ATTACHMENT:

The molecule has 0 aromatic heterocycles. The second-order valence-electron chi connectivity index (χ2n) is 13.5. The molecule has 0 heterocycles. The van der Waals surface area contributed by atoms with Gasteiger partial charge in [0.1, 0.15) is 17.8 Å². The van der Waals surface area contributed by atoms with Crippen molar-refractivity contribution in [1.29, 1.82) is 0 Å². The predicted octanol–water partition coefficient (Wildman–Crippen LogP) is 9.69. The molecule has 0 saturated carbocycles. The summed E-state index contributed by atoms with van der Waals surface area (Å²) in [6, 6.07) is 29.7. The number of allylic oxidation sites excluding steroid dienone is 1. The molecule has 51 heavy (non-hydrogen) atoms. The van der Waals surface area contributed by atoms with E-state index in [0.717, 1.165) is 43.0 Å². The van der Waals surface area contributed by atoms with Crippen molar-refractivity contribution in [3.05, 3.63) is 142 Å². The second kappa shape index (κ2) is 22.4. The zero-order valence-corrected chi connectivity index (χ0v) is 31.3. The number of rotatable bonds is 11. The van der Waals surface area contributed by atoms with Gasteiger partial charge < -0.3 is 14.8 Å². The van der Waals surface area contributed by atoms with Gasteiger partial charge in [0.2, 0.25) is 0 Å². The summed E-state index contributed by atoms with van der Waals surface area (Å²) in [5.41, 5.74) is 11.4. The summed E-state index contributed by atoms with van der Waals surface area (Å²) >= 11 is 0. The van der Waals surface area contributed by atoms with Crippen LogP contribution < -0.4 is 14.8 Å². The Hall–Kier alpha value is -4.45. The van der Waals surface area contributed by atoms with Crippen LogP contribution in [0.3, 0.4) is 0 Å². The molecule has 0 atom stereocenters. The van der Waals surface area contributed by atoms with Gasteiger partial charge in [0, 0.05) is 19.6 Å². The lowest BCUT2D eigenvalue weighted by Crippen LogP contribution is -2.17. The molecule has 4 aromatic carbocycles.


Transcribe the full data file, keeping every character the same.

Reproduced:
The molecule has 0 aromatic heterocycles. The second-order valence-electron chi connectivity index (χ2n) is 13.5. The molecule has 0 heterocycles. The van der Waals surface area contributed by atoms with Gasteiger partial charge in [0.1, 0.15) is 17.8 Å². The van der Waals surface area contributed by atoms with Crippen molar-refractivity contribution in [1.29, 1.82) is 0 Å². The predicted octanol–water partition coefficient (Wildman–Crippen LogP) is 9.69. The molecule has 0 saturated carbocycles. The summed E-state index contributed by atoms with van der Waals surface area (Å²) in [6, 6.07) is 29.7. The number of allylic oxidation sites excluding steroid dienone is 1. The molecule has 51 heavy (non-hydrogen) atoms. The van der Waals surface area contributed by atoms with E-state index in [0.717, 1.165) is 43.0 Å². The van der Waals surface area contributed by atoms with Crippen molar-refractivity contribution in [3.05, 3.63) is 142 Å². The second kappa shape index (κ2) is 22.4. The zero-order valence-corrected chi connectivity index (χ0v) is 31.3. The number of rotatable bonds is 11. The van der Waals surface area contributed by atoms with Gasteiger partial charge < -0.3 is 14.8 Å². The van der Waals surface area contributed by atoms with Gasteiger partial charge in [0.2, 0.25) is 0 Å². The summed E-state index contributed by atoms with van der Waals surface area (Å²) in [5.41, 5.74) is 11.4. The summed E-state index contributed by atoms with van der Waals surface area (Å²) >= 11 is 0. The van der Waals surface area contributed by atoms with Crippen LogP contribution < -0.4 is 14.8 Å². The Hall–Kier alpha value is -4.45. The van der Waals surface area contributed by atoms with Crippen LogP contribution in [0.3, 0.4) is 0 Å². The molecule has 0 atom stereocenters. The van der Waals surface area contributed by atoms with Gasteiger partial charge in [0, 0.05) is 19.6 Å². The lowest BCUT2D eigenvalue weighted by Crippen LogP contribution is -2.17. The molecule has 4 aromatic carbocycles.